When the Red River Apiarists’ Association held its inaugural meeting in 1963, beehives were as likely to be found coiffed onto members’ heads as they were to be found in farmyards.
But over the last 50 years, more has changed for the association than hairstyles. New regulations, changes to pesticide use and concerns over declining honeybee populations have been bittersweet for the organization, which has supported hobbyists in their beekeeping aspirations for more than five decades.
“The people have changed, but we’re still the same,” said Jim Campbell, beekeeper and past association president. “We still have really passionate beekeepers… and the younger set is picking up the torch now.”
While celebrating their milestone achievement at the annual honey show this September at The Forks Market in Winnipeg, Campbell said that in recent years membership has increased to 85.
Although a far cry from the 250 members the organization boasted in the early 1980s, Campbell is optimistic about the future of beekeeping as a hobby, noting providing education and encouragement is one of the group’s key objectives.
“Every meeting you learn something from other people, there are great discussions… you can get educated, learn about this situation, or that situation,” said Charles Polcyn, president of the Red River Apiarists. “You hear different ideas, hear how other people solved the same problems you have.”
Although these days, he is doing more sharing and less learning.
Polcyn joined the association 41 years ago, and had been keeping bees ever since. Today he has 40 hives in the Whitemouth area, at his Scott’s Hill Apiary.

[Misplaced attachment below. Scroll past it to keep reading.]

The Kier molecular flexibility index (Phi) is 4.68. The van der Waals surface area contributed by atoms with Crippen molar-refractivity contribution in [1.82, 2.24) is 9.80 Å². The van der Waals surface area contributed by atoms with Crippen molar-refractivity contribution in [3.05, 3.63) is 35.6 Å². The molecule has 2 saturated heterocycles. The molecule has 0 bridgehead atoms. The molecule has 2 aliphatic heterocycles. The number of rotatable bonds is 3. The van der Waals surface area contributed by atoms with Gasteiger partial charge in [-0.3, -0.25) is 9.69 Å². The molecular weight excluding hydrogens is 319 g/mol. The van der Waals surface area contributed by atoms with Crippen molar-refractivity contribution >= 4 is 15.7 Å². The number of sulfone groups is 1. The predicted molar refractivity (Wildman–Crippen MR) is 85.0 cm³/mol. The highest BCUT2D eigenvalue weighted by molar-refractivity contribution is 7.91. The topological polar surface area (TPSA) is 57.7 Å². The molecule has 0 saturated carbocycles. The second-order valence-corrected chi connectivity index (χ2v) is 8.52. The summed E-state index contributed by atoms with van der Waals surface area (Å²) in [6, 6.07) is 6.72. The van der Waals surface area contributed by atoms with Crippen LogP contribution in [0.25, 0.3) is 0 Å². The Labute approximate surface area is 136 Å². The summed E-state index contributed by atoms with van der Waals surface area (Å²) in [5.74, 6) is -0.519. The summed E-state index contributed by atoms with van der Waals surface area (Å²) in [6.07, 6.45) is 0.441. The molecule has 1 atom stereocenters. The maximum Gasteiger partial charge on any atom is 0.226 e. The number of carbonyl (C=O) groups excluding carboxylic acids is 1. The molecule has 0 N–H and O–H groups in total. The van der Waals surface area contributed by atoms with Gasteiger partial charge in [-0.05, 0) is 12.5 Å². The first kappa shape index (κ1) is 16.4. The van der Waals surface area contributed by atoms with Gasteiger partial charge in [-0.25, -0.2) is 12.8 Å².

“(The association) might have gone down in terms of size, but the combination of young people and old people is nice, and it’s surprising… we try to mentor, to work on practical applications,” Polcyn said.
Many younger beekeepers are drawn to the hobby because they are concerned about declines in honeybee populations.
Campbell said this has also led the association to push for cities and municipalities in Manitoba, particularly in Winnipeg, to allow urban beekeeping.
“This is where we feel the optimism,” he said. “As more and more individuals get concerned about the food chain, and the source of our food, and also about how we produce food, I think that they’ll be putting more pressure to allow urban beekeeping, so that they can try and maintain the bee population.”
Although it may not seem like a few hives here and there in urban spaces can save honeybees from decline, Campbell said it adds diversity and provides another source of bees for commercial producers.
When hives grow, they can be split as many as four or six times, he said. Urban bees also promote urban fruits, vegetables and flowers.
“The benefit of having bees in an urban area, is that there are fewer pesticides being used and they’re being used in a fairly isolated way… so therefore the chance of the bees picking up pesticides from a flower garden in an urban area is very small, as opposed to when bees are flying in a rural setting,” he said.
Arguments that urban bees will harass people in their yards, or stymie mosquito fogging may generate good buzz, but they don’t hold up when the facts are presented, he said.
Eventually, the association believes urban beekeeping will become a reality in Manitoba, generating greater interest in the organization, and helping to balance changes in the commercial honey industry.
“In the hobby group, there is more interest, more people are wanting to have one, two or three hives, whereas in the commercial side, it’s like any other kind of farming, beekeepers are becoming larger and there are a number of smaller beekeepers dropping off,” Campbell said.